Write What You Know

Photo credit: PicJumbo

One afternoon last week as I was cleaning the kitchen, I overheard my two-year-old son singing and strumming the guitar. He was singing a little song he had just made up. It went something like this: “play mommy’s phone, watch TV, sit on couch, play mommy’s phone, watch TV.

The words to his song came so naturally to him — he loves to watch TV and play on my phone, so those are the first words that came to his mind. It’s not like he sat down in front of the guitar and said, “I need to sing about something deep and meaningful, something inspirational and hopeful.” He sang about what he knew, and through that process, he just happened to inspire someone: me.

I’ve been a little frustrated lately trying to figure out what I want to write about. I feel like my writing needs to have a focus or a “theme.” A central idea that people can wrap their minds (and hearts) around.

I’ve been writing and blogging for almost three years now. I started my blog, A Positive Curl, with a specific purpose in mind: to encourage others to celebrate who they are. It was a wonderful topic that I happily wrote about for the first full year, but then after that, the topic got a little old for me. I had encouraged, shared and celebrated as much as I could and I was ready to move on, but I didn’t know where to move on to.

After that first year, I wrote very sparingly. I wasn’t sure what I wanted to write about, so I just wrote about the things that inspired me or moved me in some way. It was hard to keep this up though because I felt like it wasn’t in line with my blog’s original theme.

If you go to my blog, you’ll see the tag line: celebrating the kinks in life. The “kinks” in our lives are those things about ourselves that we don’t like or wish we could change. I loved writing on this topic, and I still believe it’s worth celebrating our kinks, I just don’t want to write about it anymore.

Every time I wrote about something that wasn’t related to that topic and posted it on my blog, it felt odd to me, like it didn’t belong on that space.

It makes me sad though because I do love that space. It’s the second blog I started but it’s the first real blog that I’ve ever had, so it’s difficult for me to let it go.

I considered just doing a physical update to the blog — getting rid of the tag line and maybe changing the color scheme. And then I could relaunch my blog with a new look and feel, but the question still remains…

What in the world will I even write about?

Maybe I don’t need a specific focus, but I think that I do because the successful writers and bloggers that I know are successful in part because they have a specific theme that they write about. All of their content, no matter how varied it may be, still points back to their one central theme. If I get rid of my tag line — celebrating the kinks in life — what is going to be my central theme?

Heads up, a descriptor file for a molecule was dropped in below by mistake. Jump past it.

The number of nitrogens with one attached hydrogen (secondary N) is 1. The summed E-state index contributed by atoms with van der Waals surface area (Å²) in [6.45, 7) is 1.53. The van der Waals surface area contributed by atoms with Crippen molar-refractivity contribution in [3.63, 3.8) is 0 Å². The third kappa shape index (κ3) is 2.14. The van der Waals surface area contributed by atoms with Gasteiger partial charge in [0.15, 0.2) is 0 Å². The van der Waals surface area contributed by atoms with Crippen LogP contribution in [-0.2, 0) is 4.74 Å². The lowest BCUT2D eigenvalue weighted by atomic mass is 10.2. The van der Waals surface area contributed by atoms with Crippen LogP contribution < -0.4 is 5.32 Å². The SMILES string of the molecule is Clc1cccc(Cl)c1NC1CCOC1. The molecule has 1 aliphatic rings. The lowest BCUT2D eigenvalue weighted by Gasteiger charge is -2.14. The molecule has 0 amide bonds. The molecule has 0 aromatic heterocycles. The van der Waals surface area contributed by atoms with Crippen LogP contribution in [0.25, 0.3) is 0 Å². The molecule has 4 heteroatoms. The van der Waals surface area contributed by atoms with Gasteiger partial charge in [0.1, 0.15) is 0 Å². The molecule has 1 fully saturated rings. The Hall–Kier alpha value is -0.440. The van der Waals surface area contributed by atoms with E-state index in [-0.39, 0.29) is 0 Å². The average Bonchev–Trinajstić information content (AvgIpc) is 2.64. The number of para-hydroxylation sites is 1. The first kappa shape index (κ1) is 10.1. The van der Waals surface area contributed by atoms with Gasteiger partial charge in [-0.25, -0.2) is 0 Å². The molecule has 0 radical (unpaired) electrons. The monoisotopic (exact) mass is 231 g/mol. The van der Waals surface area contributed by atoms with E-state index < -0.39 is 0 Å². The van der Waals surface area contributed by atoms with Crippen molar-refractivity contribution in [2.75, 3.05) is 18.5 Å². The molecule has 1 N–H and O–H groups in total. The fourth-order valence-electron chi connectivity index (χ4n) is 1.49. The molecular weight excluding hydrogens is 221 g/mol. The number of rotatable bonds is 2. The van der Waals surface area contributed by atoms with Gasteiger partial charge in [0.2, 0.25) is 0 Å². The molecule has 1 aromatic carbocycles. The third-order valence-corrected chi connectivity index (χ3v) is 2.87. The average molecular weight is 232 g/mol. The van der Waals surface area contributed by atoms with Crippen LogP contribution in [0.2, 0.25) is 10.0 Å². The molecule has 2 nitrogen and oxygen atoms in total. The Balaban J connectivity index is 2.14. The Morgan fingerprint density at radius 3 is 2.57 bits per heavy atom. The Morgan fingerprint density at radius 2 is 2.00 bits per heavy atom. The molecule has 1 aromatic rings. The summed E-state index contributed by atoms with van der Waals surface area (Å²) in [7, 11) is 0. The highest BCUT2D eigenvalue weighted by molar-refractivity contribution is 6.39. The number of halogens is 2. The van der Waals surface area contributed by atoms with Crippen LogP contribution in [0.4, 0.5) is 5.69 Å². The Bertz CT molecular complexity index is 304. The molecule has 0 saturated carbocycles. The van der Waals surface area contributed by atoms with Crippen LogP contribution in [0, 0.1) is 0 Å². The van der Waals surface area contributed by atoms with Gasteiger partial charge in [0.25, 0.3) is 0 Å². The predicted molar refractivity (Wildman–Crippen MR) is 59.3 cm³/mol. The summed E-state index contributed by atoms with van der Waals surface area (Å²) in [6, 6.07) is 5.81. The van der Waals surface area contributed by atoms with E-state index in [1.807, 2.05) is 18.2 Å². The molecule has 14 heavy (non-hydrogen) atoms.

I had been stuck on this particular question for months now…until I heard my son playing the guitar and singing his song that day: “play mommy’s phone, watch TV, sit on couch, play mommy’s phone, watch TV.”

His innocent little tune struck a chord within me. All of a sudden, I figured out what I am going to write about:

I’m going to write about what I know.

Right now, I’m knee-deep in being a mom, working on my career and on my creative hobbies that I would like to turn into businesses someday. I’m also grappling with faith and fear and I’m working on deepening my relationship with God. Those are the things that both inspire me and challenge me. Those are the things that I’m living with and dealing with right now at this very moment, and that is what I’m going to write about.

A part of me feels like that may not be good enough though, like writing about motherhood and creativity and faith and fear may not be a central of enough “theme” to make a connection with people and ultimately bring me great success (you know, that seemingly shallow but often sought after kind of “success” that includes having a big number fans, big book deals that eventually lead to big book tours, and of course big big money).

What I learned watching and listening to my two-year-old that day is that I have to let go of any hopeful or expected outcomes and write what feels comfortable and natural to me at this moment. Who knows, maybe as I keep writing, a more central theme will emerge. Or maybe the varied themes of faith and creativity and motherhood will all play nicely together and make sense to someone else besides me. But I won’t know until I write.

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